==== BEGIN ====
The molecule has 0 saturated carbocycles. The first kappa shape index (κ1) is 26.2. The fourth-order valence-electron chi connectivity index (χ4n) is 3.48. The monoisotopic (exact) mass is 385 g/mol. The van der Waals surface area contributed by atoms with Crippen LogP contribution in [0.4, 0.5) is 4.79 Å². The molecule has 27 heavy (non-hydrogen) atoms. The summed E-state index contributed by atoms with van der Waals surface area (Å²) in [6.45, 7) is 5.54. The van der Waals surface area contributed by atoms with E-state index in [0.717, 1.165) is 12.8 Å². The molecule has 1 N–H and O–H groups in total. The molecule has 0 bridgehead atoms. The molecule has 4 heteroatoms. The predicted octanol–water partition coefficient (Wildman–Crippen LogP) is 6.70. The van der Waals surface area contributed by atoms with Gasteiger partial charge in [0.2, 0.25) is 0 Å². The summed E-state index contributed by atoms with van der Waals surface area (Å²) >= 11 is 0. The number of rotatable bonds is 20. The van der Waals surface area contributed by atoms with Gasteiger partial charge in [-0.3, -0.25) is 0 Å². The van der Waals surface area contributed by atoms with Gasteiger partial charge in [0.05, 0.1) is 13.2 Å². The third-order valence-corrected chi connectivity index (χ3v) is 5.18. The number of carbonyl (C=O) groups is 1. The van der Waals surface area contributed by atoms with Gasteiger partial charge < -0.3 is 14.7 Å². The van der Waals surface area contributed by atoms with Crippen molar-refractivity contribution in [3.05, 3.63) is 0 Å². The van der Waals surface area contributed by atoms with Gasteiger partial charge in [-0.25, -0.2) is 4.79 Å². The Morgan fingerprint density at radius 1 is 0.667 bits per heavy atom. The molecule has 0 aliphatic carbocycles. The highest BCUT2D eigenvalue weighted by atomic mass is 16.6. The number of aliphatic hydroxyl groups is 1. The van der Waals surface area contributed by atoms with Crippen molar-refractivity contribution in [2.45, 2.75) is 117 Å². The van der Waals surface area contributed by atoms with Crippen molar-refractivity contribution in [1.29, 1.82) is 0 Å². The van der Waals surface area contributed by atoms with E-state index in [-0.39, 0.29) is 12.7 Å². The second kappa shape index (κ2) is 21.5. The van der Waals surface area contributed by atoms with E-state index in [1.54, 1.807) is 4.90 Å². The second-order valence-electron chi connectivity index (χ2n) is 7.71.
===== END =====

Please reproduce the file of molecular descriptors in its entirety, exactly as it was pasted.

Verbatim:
The molecule has 0 saturated carbocycles. The first kappa shape index (κ1) is 26.2. The fourth-order valence-electron chi connectivity index (χ4n) is 3.48. The monoisotopic (exact) mass is 385 g/mol. The van der Waals surface area contributed by atoms with Crippen LogP contribution in [0.4, 0.5) is 4.79 Å². The molecule has 27 heavy (non-hydrogen) atoms. The summed E-state index contributed by atoms with van der Waals surface area (Å²) in [6.45, 7) is 5.54. The van der Waals surface area contributed by atoms with E-state index in [0.717, 1.165) is 12.8 Å². The molecule has 1 N–H and O–H groups in total. The molecule has 0 bridgehead atoms. The molecule has 4 heteroatoms. The predicted octanol–water partition coefficient (Wildman–Crippen LogP) is 6.70. The van der Waals surface area contributed by atoms with Gasteiger partial charge in [0.2, 0.25) is 0 Å². The summed E-state index contributed by atoms with van der Waals surface area (Å²) >= 11 is 0. The number of rotatable bonds is 20. The van der Waals surface area contributed by atoms with Gasteiger partial charge in [-0.3, -0.25) is 0 Å². The van der Waals surface area contributed by atoms with Gasteiger partial charge in [0.05, 0.1) is 13.2 Å². The third-order valence-corrected chi connectivity index (χ3v) is 5.18. The number of carbonyl (C=O) groups is 1. The van der Waals surface area contributed by atoms with Gasteiger partial charge < -0.3 is 14.7 Å². The van der Waals surface area contributed by atoms with Crippen molar-refractivity contribution in [3.05, 3.63) is 0 Å². The van der Waals surface area contributed by atoms with Gasteiger partial charge in [-0.25, -0.2) is 4.79 Å². The Morgan fingerprint density at radius 1 is 0.667 bits per heavy atom. The molecule has 0 aliphatic carbocycles. The highest BCUT2D eigenvalue weighted by atomic mass is 16.6. The number of aliphatic hydroxyl groups is 1. The van der Waals surface area contributed by atoms with Crippen molar-refractivity contribution in [2.45, 2.75) is 117 Å². The van der Waals surface area contributed by atoms with Crippen molar-refractivity contribution in [1.29, 1.82) is 0 Å². The van der Waals surface area contributed by atoms with E-state index in [-0.39, 0.29) is 12.7 Å². The second kappa shape index (κ2) is 21.5. The van der Waals surface area contributed by atoms with E-state index in [1.54, 1.807) is 4.90 Å². The second-order valence-electron chi connectivity index (χ2n) is 7.71.